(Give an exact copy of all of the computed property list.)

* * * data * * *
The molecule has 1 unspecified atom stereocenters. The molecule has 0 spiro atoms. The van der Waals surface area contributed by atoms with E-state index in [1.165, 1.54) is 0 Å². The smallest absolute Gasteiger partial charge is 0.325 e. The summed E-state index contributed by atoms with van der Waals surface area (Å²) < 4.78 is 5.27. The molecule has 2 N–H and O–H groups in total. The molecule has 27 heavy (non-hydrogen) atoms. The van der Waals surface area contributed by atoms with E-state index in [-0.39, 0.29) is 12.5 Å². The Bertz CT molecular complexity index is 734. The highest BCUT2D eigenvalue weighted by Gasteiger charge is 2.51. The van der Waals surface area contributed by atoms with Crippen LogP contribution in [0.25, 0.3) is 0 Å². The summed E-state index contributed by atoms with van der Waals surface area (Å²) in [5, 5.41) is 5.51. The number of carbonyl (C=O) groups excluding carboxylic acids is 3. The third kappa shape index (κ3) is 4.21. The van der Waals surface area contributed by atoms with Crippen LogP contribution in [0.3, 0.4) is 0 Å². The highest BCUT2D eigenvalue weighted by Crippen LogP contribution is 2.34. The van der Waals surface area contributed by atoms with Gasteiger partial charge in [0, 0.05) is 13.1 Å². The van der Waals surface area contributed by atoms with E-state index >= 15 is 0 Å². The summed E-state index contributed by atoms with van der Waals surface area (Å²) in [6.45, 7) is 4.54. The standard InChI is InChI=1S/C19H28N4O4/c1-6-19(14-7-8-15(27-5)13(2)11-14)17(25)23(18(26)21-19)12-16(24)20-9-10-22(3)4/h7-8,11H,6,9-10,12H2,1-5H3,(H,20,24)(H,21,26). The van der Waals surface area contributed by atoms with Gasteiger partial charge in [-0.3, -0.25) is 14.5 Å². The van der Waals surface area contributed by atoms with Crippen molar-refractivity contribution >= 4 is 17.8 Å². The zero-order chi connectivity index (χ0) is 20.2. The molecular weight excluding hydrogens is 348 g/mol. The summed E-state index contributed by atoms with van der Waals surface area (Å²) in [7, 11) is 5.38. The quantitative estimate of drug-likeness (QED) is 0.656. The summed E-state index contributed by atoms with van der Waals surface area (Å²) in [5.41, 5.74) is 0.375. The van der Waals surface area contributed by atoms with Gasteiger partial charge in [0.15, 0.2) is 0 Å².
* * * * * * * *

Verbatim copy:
The molecule has 1 unspecified atom stereocenters. The molecule has 0 spiro atoms. The van der Waals surface area contributed by atoms with E-state index in [1.165, 1.54) is 0 Å². The smallest absolute Gasteiger partial charge is 0.325 e. The summed E-state index contributed by atoms with van der Waals surface area (Å²) < 4.78 is 5.27. The molecule has 2 N–H and O–H groups in total. The molecule has 27 heavy (non-hydrogen) atoms. The van der Waals surface area contributed by atoms with E-state index in [-0.39, 0.29) is 12.5 Å². The Bertz CT molecular complexity index is 734. The highest BCUT2D eigenvalue weighted by Gasteiger charge is 2.51. The van der Waals surface area contributed by atoms with Crippen LogP contribution in [0.25, 0.3) is 0 Å². The summed E-state index contributed by atoms with van der Waals surface area (Å²) in [5, 5.41) is 5.51. The number of carbonyl (C=O) groups excluding carboxylic acids is 3. The third kappa shape index (κ3) is 4.21. The van der Waals surface area contributed by atoms with Crippen LogP contribution in [0.3, 0.4) is 0 Å². The highest BCUT2D eigenvalue weighted by Crippen LogP contribution is 2.34. The van der Waals surface area contributed by atoms with Gasteiger partial charge in [0, 0.05) is 13.1 Å². The van der Waals surface area contributed by atoms with E-state index >= 15 is 0 Å². The summed E-state index contributed by atoms with van der Waals surface area (Å²) in [6.45, 7) is 4.54. The standard InChI is InChI=1S/C19H28N4O4/c1-6-19(14-7-8-15(27-5)13(2)11-14)17(25)23(18(26)21-19)12-16(24)20-9-10-22(3)4/h7-8,11H,6,9-10,12H2,1-5H3,(H,20,24)(H,21,26). The van der Waals surface area contributed by atoms with Gasteiger partial charge in [-0.3, -0.25) is 14.5 Å². The van der Waals surface area contributed by atoms with Crippen molar-refractivity contribution >= 4 is 17.8 Å². The zero-order chi connectivity index (χ0) is 20.2. The molecular weight excluding hydrogens is 348 g/mol. The summed E-state index contributed by atoms with van der Waals surface area (Å²) in [7, 11) is 5.38. The quantitative estimate of drug-likeness (QED) is 0.656. The summed E-state index contributed by atoms with van der Waals surface area (Å²) in [5.41, 5.74) is 0.375. The van der Waals surface area contributed by atoms with Gasteiger partial charge in [0.15, 0.2) is 0 Å².